Best for: Those interested in some fairly dark but also interesting personal essays.
In a nutshell: Columnist Meghan Daum writes multiple essays on fairly mundane topics, but with a more unexpected voice.
Line that sticks with me: “I am convinced that excellence comes not from overcoming limitations but from embracing them. At least that’s what I’d say if I were delivering a TED Talk. I’d never say such a douchy thing in private conversation.” (p192)
Why I chose it: My sister recommended it. So far, she’s never steered me wrong.
Review: I’ve previously reviewed a book associated with Ms. Daum; she edited “Selfish, Shallow and Self-Absorbed,” which, if I recall, I mostly liked but found the selections frustratingly focused on a particular type of childfree person. This book contains Ms. Daum’s own essays, covering topics from her mother’s death (which kicks off the book, so you should know what you’re getting into right off the bat) to the love of a dog, to career and life choices.
The topic areas are mostly relatable, but her take on them is unique in many ways. Her thoughts on her mother’s death, for example, are authentic in their honesty. She doesn’t go on and on about their special relationship, or talk about all the things she’s going to miss about her mother; she uses the essay as opportunity to talk about how complicated their relationship is.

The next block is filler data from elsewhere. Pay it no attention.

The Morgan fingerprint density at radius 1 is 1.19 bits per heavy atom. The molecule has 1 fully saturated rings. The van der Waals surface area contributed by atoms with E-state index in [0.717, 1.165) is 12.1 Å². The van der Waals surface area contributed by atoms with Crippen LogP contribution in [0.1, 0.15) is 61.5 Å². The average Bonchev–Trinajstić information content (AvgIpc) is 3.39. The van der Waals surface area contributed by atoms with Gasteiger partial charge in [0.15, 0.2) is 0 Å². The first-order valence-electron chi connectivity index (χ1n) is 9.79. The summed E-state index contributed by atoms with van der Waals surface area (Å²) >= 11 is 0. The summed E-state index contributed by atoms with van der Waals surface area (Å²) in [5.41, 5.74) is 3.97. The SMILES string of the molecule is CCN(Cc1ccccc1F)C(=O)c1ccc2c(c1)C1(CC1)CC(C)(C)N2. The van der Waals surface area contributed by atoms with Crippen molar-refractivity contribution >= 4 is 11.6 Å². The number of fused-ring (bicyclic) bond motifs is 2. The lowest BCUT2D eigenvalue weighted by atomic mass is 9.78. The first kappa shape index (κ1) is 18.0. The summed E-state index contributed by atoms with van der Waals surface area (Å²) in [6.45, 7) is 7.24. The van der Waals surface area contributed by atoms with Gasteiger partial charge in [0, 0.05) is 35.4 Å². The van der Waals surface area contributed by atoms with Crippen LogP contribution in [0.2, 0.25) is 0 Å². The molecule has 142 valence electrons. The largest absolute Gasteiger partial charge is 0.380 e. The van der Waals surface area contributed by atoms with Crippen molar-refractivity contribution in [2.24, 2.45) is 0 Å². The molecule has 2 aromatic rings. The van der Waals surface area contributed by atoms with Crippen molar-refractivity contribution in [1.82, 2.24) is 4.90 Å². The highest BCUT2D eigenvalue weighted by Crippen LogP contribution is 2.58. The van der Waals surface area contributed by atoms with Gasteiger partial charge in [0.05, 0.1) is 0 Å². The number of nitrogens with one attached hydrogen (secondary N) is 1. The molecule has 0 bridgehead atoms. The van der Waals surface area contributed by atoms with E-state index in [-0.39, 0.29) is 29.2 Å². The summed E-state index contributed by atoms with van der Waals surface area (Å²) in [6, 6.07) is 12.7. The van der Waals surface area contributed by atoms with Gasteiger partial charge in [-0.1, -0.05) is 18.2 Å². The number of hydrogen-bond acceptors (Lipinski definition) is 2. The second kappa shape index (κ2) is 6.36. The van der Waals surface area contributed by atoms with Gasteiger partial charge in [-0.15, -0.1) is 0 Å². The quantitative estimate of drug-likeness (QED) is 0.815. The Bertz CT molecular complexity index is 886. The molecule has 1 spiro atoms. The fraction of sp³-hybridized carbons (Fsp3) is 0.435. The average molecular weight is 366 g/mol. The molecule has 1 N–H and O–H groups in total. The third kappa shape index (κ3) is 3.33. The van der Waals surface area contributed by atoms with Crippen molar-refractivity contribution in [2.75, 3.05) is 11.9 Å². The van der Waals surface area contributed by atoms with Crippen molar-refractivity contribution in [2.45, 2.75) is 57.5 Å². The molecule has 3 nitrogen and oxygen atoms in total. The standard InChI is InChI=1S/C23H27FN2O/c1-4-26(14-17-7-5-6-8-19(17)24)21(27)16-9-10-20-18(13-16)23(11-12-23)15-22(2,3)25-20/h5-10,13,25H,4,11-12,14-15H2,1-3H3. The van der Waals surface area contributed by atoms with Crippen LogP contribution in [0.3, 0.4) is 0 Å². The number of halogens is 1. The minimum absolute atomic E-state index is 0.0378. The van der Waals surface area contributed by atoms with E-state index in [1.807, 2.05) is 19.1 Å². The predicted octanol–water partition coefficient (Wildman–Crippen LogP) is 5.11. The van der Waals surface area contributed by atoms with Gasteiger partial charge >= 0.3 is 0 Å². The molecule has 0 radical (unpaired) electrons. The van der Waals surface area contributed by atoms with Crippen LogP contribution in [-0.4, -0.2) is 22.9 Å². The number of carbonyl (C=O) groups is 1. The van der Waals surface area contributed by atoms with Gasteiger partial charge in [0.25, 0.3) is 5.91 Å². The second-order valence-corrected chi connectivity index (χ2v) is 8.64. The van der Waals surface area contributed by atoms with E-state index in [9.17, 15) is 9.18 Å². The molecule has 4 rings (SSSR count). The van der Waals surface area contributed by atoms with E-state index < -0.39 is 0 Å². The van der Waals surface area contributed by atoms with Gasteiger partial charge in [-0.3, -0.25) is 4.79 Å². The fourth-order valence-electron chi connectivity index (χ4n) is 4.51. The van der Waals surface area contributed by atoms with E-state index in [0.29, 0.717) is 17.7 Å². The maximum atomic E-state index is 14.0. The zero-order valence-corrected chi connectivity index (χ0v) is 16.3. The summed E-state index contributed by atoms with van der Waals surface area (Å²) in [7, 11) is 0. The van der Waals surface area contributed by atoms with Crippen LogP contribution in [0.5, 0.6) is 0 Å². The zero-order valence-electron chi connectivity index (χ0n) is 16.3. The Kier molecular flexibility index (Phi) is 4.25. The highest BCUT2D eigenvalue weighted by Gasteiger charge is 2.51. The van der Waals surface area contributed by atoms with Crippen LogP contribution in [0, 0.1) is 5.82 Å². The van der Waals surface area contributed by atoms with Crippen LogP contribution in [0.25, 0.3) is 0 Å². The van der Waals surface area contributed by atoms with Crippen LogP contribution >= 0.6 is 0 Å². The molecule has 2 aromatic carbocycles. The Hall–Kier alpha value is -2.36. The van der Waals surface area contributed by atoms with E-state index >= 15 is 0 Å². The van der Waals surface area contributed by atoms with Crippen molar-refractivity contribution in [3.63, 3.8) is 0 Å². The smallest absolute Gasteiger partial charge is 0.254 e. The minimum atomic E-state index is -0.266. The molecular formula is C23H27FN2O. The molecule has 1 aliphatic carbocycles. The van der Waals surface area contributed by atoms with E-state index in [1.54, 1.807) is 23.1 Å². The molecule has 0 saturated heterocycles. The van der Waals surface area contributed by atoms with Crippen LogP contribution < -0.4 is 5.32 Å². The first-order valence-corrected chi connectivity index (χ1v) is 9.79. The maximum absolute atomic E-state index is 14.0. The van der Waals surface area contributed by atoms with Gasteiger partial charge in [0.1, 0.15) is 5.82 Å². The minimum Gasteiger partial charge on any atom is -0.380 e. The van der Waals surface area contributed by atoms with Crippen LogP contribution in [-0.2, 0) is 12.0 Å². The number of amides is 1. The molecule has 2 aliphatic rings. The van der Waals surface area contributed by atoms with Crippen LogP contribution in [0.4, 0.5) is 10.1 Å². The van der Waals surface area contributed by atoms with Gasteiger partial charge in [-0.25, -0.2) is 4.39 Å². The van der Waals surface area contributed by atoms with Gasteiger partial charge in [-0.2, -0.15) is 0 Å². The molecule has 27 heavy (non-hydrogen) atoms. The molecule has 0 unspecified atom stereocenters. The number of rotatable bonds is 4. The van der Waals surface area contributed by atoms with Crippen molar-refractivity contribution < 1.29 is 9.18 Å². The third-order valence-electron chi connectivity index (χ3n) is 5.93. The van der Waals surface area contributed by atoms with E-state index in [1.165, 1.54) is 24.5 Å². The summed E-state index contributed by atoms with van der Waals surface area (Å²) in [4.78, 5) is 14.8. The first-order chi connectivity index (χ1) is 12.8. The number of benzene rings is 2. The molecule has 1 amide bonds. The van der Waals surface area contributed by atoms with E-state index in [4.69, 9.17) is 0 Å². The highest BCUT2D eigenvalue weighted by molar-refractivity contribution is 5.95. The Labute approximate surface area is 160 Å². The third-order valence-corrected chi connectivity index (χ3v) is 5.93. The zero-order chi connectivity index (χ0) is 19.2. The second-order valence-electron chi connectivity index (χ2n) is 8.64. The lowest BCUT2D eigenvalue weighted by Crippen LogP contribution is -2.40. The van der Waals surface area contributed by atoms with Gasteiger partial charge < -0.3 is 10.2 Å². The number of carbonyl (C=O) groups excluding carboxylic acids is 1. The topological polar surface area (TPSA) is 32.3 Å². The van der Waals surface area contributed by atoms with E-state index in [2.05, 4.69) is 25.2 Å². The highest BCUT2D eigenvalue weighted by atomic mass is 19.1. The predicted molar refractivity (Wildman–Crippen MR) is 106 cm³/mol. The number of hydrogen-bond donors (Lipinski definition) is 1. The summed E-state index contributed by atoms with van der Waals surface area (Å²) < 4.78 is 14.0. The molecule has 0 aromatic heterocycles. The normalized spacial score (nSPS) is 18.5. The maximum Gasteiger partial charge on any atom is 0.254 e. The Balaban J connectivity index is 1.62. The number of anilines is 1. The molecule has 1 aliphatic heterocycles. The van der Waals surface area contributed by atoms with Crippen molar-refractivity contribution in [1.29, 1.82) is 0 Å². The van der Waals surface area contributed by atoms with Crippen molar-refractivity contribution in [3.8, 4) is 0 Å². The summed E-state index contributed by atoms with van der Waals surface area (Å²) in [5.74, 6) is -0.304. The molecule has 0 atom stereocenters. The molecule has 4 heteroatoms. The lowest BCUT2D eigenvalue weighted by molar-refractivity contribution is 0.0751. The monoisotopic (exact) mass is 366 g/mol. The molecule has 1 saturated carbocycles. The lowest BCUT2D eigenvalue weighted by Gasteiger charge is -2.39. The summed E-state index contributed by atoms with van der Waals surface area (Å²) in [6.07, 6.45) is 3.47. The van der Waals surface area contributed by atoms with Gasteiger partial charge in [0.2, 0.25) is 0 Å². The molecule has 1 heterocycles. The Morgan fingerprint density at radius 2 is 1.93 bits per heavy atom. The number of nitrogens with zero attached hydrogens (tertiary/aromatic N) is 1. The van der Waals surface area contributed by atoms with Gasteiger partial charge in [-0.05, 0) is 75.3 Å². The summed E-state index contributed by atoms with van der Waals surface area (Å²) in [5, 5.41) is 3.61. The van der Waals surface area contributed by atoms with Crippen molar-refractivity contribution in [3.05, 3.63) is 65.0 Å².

My least favorite essay – and what I found unpleasant enough to drop this from five stars down to four – is called “Honorary D**e.” I’ve censored the slur here not because she did, but because as someone who doesn’t identify as a lesbian I don’t think it’s appropriate for me to say. But Ms. Daum doesn’t hold the same opinion, and I find this entire essay extremely tone deaf. She also uses some other words in the book that I feel she might not use if she were to write this today (such as a slur for transgender people), but who knows.
Some of the essays end anti-climatically, with sort of trite, let’s-wrap-it-up-ness, but others end with a perfect gut punch or laugh. And the essays themselves more than make up for the occasional poor ending.
My favorite essay is probably “On Not Being a Foodie,” which the quote above comes from. But I found myself relating to many of the essays, even with their ‘unspeakable’ nature.